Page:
The Road to Cleaner OR Air

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A wide array of whole-room disinfection options and air filtration systems can help purify your surgical environment.

The jury is out on how big of a role airborne contaminants play when it comes to causing surgical site infections. There is general agreement that they are one of the contributors to the problem, however, which makes it a no-brainer to take advantage of the latest products to make the air quality in your operating rooms as clean as possible.

Extra assurance

There’s no shortage of options for surgery centers that want to make their top priority of good OR air quality align with the daily realities at their facilities. From ultraviolet robots to integrated lighting systems, misting devices and portable air purification-filtration systems, facilities have multiple options to keep microorganisms at bay.

“These things provide an added layer of protection and some assurance to facilities that they’re doing everything they can to prevent or reduce surgical-site and hospital-acquired infections,” says Luci Perri, RN, BSN, MSN, MPH, CIC, FAPIC, CSPDT, owner and president of Infection Control Results, a consulting company in Charlotte, N.C.

Robotic assistance. UV light systems on wheels, called UV robots, are the most commonly used technology in operating rooms to fight infections, says Suraj S. Soudagar, MS, MBA, LEED, principal at IMEG Corp., an Illinois-based medical equipment engineering and design firm.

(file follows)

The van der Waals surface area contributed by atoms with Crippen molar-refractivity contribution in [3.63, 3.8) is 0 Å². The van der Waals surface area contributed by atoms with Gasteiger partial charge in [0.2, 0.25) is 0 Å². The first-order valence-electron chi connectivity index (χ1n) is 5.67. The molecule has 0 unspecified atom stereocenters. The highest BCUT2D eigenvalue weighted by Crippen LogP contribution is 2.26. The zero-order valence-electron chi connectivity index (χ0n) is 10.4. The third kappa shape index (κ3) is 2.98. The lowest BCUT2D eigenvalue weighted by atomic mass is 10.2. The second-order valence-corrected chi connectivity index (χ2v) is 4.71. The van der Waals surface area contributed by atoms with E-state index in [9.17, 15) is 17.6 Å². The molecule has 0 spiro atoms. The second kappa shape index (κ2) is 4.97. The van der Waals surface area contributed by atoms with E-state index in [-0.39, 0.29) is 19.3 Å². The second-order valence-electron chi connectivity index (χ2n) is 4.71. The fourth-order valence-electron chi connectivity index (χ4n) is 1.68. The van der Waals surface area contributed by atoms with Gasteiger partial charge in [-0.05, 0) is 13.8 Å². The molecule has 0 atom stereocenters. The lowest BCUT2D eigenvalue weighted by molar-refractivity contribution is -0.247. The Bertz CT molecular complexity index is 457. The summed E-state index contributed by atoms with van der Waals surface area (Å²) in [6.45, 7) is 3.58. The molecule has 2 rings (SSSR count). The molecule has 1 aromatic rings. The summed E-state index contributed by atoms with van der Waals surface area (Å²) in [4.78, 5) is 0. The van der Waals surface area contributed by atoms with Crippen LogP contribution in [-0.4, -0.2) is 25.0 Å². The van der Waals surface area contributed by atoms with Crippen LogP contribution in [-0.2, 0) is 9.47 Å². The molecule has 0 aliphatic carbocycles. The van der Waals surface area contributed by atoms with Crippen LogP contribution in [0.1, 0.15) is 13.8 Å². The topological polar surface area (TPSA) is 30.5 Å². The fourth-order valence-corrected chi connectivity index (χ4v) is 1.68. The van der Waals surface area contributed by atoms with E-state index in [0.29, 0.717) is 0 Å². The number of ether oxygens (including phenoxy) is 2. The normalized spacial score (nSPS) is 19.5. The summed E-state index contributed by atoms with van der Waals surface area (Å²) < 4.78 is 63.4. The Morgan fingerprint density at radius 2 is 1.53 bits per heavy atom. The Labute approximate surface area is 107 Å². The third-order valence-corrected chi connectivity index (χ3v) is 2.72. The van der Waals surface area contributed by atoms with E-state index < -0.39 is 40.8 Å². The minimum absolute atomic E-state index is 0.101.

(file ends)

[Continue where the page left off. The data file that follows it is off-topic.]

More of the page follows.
“They’re effective and, depending on the power of the model, can kill 99.9% of the germs that the UV light they throw out come into contact with,” says Mr. Soudagar. The devices can cost from approximately $25,000 to $47,000 per unit. The portable, plug-and-play devices can easily be rolled from room to room. Ms. Perri notes that the robots disinfect what is in the direct line of sight of the device, which is why it automatically moves throughout the room during the hours-long treatment that takes place overnight.

The FDA has created a new medical device category that allows companies that make ultraviolet robots to market themselves as products that reduce microbial loads in healthcare settings. To date, one company has qualified for a marketing authorization that the new FDA category allows for. Essentially, the federal regulatory agency has said that UV robots designed to clean surgical spaces do indeed reduce the amount of bacteria in procedure rooms, ORs and surgical suites. The new category was created last fall and other UV robot companies are working to get the federal clearance to market themselves as companies that can help ASCs and HOPDs to reduce SSIs and HAIs.